As bicycling goes, America is far behind Copenhagen, the promised land where roads look like bicycle highways as people pedal to work. But commuting by bike in the U.S. is catching on — though geographic, income and gender disparities persist.
In Chicago, busy Sheridan Road is the start of the Lakefront bike trail on its north side. That's where you can find plenty of bicyclists commuting to work early in the morning.
Denver's high wage jobs are attracting the college educated.
Credit Sheila Sund / Flickr - Creative Commons
You've been delayed on Front Range highways, felt the crowds while shopping and generally get the feeling that Fort Collins, Greeley, Boulder and Denver are starting to blend into one giant metropolitan area. Several statistics from places like the U.S. Census bear that out. The educated are finding Colorado very appealing.
Colorado is no stranger to lists, which why it comes as no surprise that the state ranks seventh in the nation as a great place to live. But our rival to the north came in ahead. That's right, Wyoming came in sixth followed by Colorado.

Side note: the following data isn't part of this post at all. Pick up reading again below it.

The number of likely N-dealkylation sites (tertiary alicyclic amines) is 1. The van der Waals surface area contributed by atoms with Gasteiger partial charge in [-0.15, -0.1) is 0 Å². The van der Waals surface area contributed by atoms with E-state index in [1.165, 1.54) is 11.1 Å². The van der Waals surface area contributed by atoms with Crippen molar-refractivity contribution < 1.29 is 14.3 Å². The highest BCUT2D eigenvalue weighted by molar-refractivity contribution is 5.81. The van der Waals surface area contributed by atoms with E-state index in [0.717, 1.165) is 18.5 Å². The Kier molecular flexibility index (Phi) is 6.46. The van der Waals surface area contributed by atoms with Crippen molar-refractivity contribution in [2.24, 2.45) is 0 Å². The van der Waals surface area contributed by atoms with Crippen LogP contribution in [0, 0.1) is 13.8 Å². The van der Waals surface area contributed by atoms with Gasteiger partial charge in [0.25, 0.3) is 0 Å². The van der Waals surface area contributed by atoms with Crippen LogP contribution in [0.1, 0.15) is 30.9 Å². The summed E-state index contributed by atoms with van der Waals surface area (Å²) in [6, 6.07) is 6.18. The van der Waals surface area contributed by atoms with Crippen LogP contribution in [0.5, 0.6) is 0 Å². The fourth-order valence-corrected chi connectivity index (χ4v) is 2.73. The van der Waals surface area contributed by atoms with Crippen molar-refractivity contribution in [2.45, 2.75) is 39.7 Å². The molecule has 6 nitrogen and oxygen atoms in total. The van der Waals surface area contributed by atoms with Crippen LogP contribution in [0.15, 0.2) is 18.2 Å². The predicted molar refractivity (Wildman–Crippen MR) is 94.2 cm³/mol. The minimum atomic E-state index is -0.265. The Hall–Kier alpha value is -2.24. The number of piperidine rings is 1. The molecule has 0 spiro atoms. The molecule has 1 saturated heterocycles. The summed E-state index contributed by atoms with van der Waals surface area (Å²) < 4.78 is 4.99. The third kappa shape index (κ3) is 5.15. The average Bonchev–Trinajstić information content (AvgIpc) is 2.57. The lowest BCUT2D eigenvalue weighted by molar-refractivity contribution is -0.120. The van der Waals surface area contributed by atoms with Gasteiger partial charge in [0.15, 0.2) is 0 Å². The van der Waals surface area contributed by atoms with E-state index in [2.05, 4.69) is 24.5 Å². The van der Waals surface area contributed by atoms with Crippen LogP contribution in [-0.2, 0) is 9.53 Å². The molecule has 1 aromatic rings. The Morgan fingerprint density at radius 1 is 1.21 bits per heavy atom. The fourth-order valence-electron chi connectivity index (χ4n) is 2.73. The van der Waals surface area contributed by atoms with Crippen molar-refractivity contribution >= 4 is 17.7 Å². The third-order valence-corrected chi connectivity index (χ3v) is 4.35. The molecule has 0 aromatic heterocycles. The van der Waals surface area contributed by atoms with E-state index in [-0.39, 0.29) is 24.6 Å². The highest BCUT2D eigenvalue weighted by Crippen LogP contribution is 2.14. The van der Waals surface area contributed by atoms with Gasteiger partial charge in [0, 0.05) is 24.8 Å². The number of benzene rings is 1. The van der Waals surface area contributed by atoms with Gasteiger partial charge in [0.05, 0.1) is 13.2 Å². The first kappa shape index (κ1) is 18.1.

Colorado could stand to benefit financially and would see some improvement in the educational and economic standings of its remaining citizens if 10 northeastern counties should make good on their threat to secede and carve out a new state of North Colorado.
For the third year in a row, the poverty rate has remained stuck at about 15 percent. Nearly one in six Americans was living in poverty in 2012, according to a new report by the Census Bureau. Despite a slow-moving economic recovery, these latest numbers show that for poor Americans, there are few signs of any recovery.